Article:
A great danger for us is to spend time wondering what people think of us. Let me declare how people think of us: INACCURATELY. No matter whether they think more of us than they should or less of us than they should, they never hit the bulls-eye. A very common affliction for many is the preoccupation with how other people perceive them. Are they talking about me? Do they like me? Am I attractive? Am I impressive? Why can’t I ever please her? Maybe if I change this about myself he will like me. This type of self-conversation can be endless – and it usually is because people who are focused on how others perceive them always have something more to discuss with themselves. When it all gets boiled down to the basics we do well to conclude that some people like us and others do not. That’s the way it is. That’s the way it will continue to be. Today let’s focus on what to do with those who will likely never put themselves in your corner to support you. You aren’t imagining things: some folks really don’t care much for you:
“Do not take to heart all the things that people say, lest you hear your servant cursing you. Your heart knows that many times you yourself have cursed others.” – Ecclesiastes 7:21-22
I had forgotten that these two verses were in my Bible. God’s word here commands me not to be overly concerned with how others perceive me. In particular, when people speak ill of you, God’s counsel is for you to refuse to take it to heart. If we listen long enough, we will eventually be made aware of something said of us that strikes at the heart of who we know ourselves to be. In those moments we can be offended, hurt, angered, indignant, defensive or shamed. If we are not careful, we can allow the misguided analysis of others come to define what we believe about ourselves. This is an awful place to arrive if you are a follower of Jesus Christ. So much of God’s word seeks to empower us to draw our identity from what God says concerning us. We are taught to view ourselves through the lens of grace and the completed work of Jesus Christ- not the hollow, inaccurate opinions of others (or even our own opinions of ourselves!). Though we recognize that we are a work in progress, we are empowered to live purposefully and fruitfully as we trust that all that lacks in us is already known by God and, therefore, we don’t have to toil, despair or hide when we address what is lacking in us. Yet, when we listen to others and begin to place a premium on what they say of us and expect of us, we can lose sight on who we are in Christ and also the person whom God is making us to be. So God tells us to develop the fine art of tuning some people completely out. I confess that this makes me a little happy.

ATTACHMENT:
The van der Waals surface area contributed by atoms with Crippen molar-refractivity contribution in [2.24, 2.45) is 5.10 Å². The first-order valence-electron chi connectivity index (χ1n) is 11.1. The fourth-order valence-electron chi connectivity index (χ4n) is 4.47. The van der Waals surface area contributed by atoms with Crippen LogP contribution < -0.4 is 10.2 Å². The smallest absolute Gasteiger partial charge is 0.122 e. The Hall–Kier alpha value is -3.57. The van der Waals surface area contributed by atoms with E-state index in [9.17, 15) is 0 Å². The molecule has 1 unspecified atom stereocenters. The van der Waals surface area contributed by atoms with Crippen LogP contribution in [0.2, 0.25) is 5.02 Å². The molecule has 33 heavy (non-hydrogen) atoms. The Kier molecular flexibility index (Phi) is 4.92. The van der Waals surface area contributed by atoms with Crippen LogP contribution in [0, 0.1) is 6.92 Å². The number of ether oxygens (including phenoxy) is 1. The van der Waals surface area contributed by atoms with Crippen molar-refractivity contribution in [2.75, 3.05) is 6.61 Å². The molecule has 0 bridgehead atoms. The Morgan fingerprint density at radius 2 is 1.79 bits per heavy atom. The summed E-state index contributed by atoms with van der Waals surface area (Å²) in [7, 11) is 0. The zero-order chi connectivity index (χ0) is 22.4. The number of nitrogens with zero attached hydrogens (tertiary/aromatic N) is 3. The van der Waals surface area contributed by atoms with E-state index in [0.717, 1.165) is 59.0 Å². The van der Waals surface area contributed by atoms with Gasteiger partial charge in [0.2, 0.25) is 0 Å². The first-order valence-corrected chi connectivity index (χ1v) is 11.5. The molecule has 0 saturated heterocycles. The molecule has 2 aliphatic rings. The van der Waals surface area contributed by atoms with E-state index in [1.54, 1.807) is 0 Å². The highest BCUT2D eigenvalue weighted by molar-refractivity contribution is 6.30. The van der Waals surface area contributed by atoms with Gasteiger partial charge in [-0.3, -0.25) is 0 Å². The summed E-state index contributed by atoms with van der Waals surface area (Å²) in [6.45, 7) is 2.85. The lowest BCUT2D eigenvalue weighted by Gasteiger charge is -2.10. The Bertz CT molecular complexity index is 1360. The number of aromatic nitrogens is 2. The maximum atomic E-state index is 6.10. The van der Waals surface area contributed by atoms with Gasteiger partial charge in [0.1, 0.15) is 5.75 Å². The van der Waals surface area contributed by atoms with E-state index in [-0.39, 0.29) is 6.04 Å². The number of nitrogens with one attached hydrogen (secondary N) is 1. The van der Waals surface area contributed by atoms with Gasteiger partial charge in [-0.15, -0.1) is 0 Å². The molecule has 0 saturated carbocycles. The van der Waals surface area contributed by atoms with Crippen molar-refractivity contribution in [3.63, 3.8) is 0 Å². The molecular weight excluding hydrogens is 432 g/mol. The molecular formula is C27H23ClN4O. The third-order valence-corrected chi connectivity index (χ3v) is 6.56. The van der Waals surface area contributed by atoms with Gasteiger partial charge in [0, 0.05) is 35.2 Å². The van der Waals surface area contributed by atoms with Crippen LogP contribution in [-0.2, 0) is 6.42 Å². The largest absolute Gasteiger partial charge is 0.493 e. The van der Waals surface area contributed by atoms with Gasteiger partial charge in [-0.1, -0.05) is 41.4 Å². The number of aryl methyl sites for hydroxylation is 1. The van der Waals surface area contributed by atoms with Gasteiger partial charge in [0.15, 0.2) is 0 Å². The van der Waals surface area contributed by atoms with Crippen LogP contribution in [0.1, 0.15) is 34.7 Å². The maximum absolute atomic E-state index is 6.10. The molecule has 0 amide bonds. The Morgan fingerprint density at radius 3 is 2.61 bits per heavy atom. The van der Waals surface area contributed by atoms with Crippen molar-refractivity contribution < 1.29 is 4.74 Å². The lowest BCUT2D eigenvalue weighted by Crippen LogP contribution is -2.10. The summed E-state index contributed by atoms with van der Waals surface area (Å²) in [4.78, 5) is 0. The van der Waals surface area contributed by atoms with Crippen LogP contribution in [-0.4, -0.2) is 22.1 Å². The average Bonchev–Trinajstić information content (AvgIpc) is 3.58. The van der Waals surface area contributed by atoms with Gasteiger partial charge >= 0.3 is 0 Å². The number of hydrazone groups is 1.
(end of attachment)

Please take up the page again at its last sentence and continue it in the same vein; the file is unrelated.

Did you also notice that verse 22 above indicates that we are not only victims of wrong thoughts and words but also the occasional source of these same things? How many times have we spoken a thoughtless, hurtful word about somebody else? I know that I have said things in anger, defensiveness and frustration about another that I really didn’t believe myself. We make quick generalizations of people, sizing them up in an instant, communicating our dissatisfaction with them, and then allowing them to sort it all out once it has escaped our lips. We have wounded others and gone merrily about our way while they may struggle with what we’ve said for months afterward. We didn’t mean it in a unilateral sense when we said it…but that’s the way they received it. So then, when people are clearly not supportive of you and misunderstand you, how much power will you allow them to shape your identity? Maybe they didn’t really mean it to the extent you received it. Are they wiser than God? Is their discernment sharper than the Holy Spirit? Does their view of you supplant God’s decrees about you? You see, Scripture not only declares that you don’t have to believe what they say, it actually forbids you from doing so. You are commanded to tune others out on occasion and those who have cultivated the art of doing this are some of the most content people you will ever meet. It isn’t that they don’t care what others think of them, it’s that they are not controlled by what others think of them.
Love people. Feel free to consider what they see and say about you. Feel even more free to not give it a second thought. They may have learned from your past response that they can control you by offering you approval or criticism. These are not the people to whom you should listen. Listen to the voice of your gracious God and Savior. Listen to that one, supreme voice that knows both how to convict you of your need and also to affirm you in your journey. The voice of God is never impatient and insulting. Truly, He speaks with authority and decisiveness, but His aim is always to help you, not harm you. Accusation is the work of your enemy and he is an expert at speaking nonsense to you through the words of others. Ask God to empower you with a discerning heart to know the difference between His truth and others’ fruitless input. More depends on it than you might think.
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